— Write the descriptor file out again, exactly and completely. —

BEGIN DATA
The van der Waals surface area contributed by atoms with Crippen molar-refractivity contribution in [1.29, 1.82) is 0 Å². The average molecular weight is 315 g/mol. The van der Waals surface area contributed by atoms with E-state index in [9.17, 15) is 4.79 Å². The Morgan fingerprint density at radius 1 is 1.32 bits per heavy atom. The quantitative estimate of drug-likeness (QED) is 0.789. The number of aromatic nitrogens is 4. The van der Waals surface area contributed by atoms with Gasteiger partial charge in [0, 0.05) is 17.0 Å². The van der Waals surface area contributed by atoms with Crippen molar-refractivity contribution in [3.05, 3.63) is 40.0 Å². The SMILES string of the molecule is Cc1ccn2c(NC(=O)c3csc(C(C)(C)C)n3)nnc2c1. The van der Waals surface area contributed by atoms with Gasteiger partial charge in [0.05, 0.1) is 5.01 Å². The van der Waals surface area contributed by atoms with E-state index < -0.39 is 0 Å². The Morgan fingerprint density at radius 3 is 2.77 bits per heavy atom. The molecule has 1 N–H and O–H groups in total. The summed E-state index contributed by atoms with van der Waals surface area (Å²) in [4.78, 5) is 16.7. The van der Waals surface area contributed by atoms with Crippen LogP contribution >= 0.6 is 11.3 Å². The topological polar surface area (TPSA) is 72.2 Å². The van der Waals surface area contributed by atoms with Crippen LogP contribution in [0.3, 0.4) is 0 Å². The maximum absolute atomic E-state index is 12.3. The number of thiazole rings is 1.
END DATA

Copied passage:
The van der Waals surface area contributed by atoms with Crippen molar-refractivity contribution in [1.29, 1.82) is 0 Å². The average molecular weight is 315 g/mol. The van der Waals surface area contributed by atoms with E-state index in [9.17, 15) is 4.79 Å². The Morgan fingerprint density at radius 1 is 1.32 bits per heavy atom. The quantitative estimate of drug-likeness (QED) is 0.789. The number of aromatic nitrogens is 4. The van der Waals surface area contributed by atoms with Gasteiger partial charge in [0, 0.05) is 17.0 Å². The van der Waals surface area contributed by atoms with Crippen molar-refractivity contribution in [3.05, 3.63) is 40.0 Å². The SMILES string of the molecule is Cc1ccn2c(NC(=O)c3csc(C(C)(C)C)n3)nnc2c1. The van der Waals surface area contributed by atoms with Gasteiger partial charge in [0.05, 0.1) is 5.01 Å². The van der Waals surface area contributed by atoms with E-state index < -0.39 is 0 Å². The Morgan fingerprint density at radius 3 is 2.77 bits per heavy atom. The molecule has 1 N–H and O–H groups in total. The summed E-state index contributed by atoms with van der Waals surface area (Å²) in [4.78, 5) is 16.7. The van der Waals surface area contributed by atoms with Crippen LogP contribution >= 0.6 is 11.3 Å². The topological polar surface area (TPSA) is 72.2 Å². The van der Waals surface area contributed by atoms with Crippen LogP contribution in [0.3, 0.4) is 0 Å². The maximum absolute atomic E-state index is 12.3. The number of thiazole rings is 1.